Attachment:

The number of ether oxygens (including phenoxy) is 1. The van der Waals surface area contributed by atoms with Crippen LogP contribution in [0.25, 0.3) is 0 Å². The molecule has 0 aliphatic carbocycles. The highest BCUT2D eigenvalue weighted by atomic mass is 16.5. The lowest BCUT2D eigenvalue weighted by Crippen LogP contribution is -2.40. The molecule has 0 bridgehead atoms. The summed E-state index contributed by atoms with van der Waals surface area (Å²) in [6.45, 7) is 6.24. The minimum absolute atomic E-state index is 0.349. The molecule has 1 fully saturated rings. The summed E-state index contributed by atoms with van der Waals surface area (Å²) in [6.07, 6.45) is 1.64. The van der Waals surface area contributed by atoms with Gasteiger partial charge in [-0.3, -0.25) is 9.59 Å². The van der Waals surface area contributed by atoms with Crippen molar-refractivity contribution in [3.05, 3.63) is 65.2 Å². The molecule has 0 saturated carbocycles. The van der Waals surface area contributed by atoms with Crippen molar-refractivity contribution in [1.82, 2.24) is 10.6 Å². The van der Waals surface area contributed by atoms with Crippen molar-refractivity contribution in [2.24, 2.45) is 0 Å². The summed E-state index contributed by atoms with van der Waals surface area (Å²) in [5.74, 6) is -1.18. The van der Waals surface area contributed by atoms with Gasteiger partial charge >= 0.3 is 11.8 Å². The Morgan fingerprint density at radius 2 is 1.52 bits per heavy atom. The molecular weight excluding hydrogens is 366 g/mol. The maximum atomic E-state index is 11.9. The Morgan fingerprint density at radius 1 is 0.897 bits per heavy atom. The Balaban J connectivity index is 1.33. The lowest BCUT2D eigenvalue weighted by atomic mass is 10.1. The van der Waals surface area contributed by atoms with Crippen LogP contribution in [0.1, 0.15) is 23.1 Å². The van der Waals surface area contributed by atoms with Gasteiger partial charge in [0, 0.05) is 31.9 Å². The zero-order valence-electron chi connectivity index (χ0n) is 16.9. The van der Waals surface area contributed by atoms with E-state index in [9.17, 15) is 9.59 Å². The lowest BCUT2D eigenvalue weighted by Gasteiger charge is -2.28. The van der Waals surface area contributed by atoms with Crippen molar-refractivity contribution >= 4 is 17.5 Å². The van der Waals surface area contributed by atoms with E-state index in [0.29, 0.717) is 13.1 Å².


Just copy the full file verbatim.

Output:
The number of ether oxygens (including phenoxy) is 1. The van der Waals surface area contributed by atoms with Crippen LogP contribution in [0.25, 0.3) is 0 Å². The molecule has 0 aliphatic carbocycles. The highest BCUT2D eigenvalue weighted by atomic mass is 16.5. The lowest BCUT2D eigenvalue weighted by Crippen LogP contribution is -2.40. The molecule has 0 bridgehead atoms. The summed E-state index contributed by atoms with van der Waals surface area (Å²) in [6.45, 7) is 6.24. The minimum absolute atomic E-state index is 0.349. The molecule has 1 fully saturated rings. The summed E-state index contributed by atoms with van der Waals surface area (Å²) in [6.07, 6.45) is 1.64. The van der Waals surface area contributed by atoms with Gasteiger partial charge in [-0.3, -0.25) is 9.59 Å². The van der Waals surface area contributed by atoms with Crippen molar-refractivity contribution in [3.05, 3.63) is 65.2 Å². The molecule has 0 saturated carbocycles. The van der Waals surface area contributed by atoms with Crippen molar-refractivity contribution in [1.82, 2.24) is 10.6 Å². The van der Waals surface area contributed by atoms with Crippen molar-refractivity contribution in [2.24, 2.45) is 0 Å². The summed E-state index contributed by atoms with van der Waals surface area (Å²) in [5.74, 6) is -1.18. The van der Waals surface area contributed by atoms with Gasteiger partial charge >= 0.3 is 11.8 Å². The Morgan fingerprint density at radius 2 is 1.52 bits per heavy atom. The molecular weight excluding hydrogens is 366 g/mol. The maximum atomic E-state index is 11.9. The Morgan fingerprint density at radius 1 is 0.897 bits per heavy atom. The Balaban J connectivity index is 1.33. The lowest BCUT2D eigenvalue weighted by atomic mass is 10.1. The van der Waals surface area contributed by atoms with Crippen LogP contribution in [0.1, 0.15) is 23.1 Å². The van der Waals surface area contributed by atoms with Gasteiger partial charge in [0, 0.05) is 31.9 Å². The zero-order valence-electron chi connectivity index (χ0n) is 16.9. The van der Waals surface area contributed by atoms with E-state index in [9.17, 15) is 9.59 Å². The lowest BCUT2D eigenvalue weighted by Gasteiger charge is -2.28. The van der Waals surface area contributed by atoms with Crippen molar-refractivity contribution >= 4 is 17.5 Å². The van der Waals surface area contributed by atoms with E-state index in [0.29, 0.717) is 13.1 Å².